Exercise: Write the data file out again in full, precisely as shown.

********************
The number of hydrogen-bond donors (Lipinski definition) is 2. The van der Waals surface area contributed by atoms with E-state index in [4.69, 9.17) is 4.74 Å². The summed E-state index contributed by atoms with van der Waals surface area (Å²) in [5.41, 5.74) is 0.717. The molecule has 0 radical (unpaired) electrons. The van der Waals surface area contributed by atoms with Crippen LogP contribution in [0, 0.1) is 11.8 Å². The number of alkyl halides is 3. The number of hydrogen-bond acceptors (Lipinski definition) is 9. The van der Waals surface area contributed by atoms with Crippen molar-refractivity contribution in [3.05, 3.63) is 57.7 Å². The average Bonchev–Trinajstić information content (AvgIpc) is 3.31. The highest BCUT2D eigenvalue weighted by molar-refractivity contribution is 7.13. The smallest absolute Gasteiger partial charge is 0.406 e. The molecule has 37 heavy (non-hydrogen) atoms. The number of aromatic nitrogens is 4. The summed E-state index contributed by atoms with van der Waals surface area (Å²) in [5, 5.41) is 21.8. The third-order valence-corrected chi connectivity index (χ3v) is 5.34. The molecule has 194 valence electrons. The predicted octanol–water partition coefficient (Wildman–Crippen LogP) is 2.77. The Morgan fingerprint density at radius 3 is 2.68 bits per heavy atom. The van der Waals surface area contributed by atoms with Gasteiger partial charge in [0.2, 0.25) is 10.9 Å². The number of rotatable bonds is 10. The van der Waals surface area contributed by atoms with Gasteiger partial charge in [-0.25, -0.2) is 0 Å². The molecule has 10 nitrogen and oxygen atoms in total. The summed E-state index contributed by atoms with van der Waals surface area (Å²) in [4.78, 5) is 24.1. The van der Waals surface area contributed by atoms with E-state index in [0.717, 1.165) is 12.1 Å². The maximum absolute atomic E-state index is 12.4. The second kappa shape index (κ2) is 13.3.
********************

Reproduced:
The number of hydrogen-bond donors (Lipinski definition) is 2. The van der Waals surface area contributed by atoms with E-state index in [4.69, 9.17) is 4.74 Å². The summed E-state index contributed by atoms with van der Waals surface area (Å²) in [5.41, 5.74) is 0.717. The molecule has 0 radical (unpaired) electrons. The van der Waals surface area contributed by atoms with Crippen LogP contribution in [0, 0.1) is 11.8 Å². The number of alkyl halides is 3. The number of hydrogen-bond acceptors (Lipinski definition) is 9. The van der Waals surface area contributed by atoms with Crippen molar-refractivity contribution in [3.05, 3.63) is 57.7 Å². The average Bonchev–Trinajstić information content (AvgIpc) is 3.31. The highest BCUT2D eigenvalue weighted by molar-refractivity contribution is 7.13. The smallest absolute Gasteiger partial charge is 0.406 e. The molecule has 37 heavy (non-hydrogen) atoms. The number of aromatic nitrogens is 4. The summed E-state index contributed by atoms with van der Waals surface area (Å²) in [5, 5.41) is 21.8. The third-order valence-corrected chi connectivity index (χ3v) is 5.34. The molecule has 194 valence electrons. The predicted octanol–water partition coefficient (Wildman–Crippen LogP) is 2.77. The Morgan fingerprint density at radius 3 is 2.68 bits per heavy atom. The van der Waals surface area contributed by atoms with Gasteiger partial charge in [0.2, 0.25) is 10.9 Å². The number of rotatable bonds is 10. The van der Waals surface area contributed by atoms with Gasteiger partial charge in [-0.25, -0.2) is 0 Å². The molecule has 10 nitrogen and oxygen atoms in total. The summed E-state index contributed by atoms with van der Waals surface area (Å²) in [4.78, 5) is 24.1. The van der Waals surface area contributed by atoms with E-state index in [0.717, 1.165) is 12.1 Å². The maximum absolute atomic E-state index is 12.4. The second kappa shape index (κ2) is 13.3.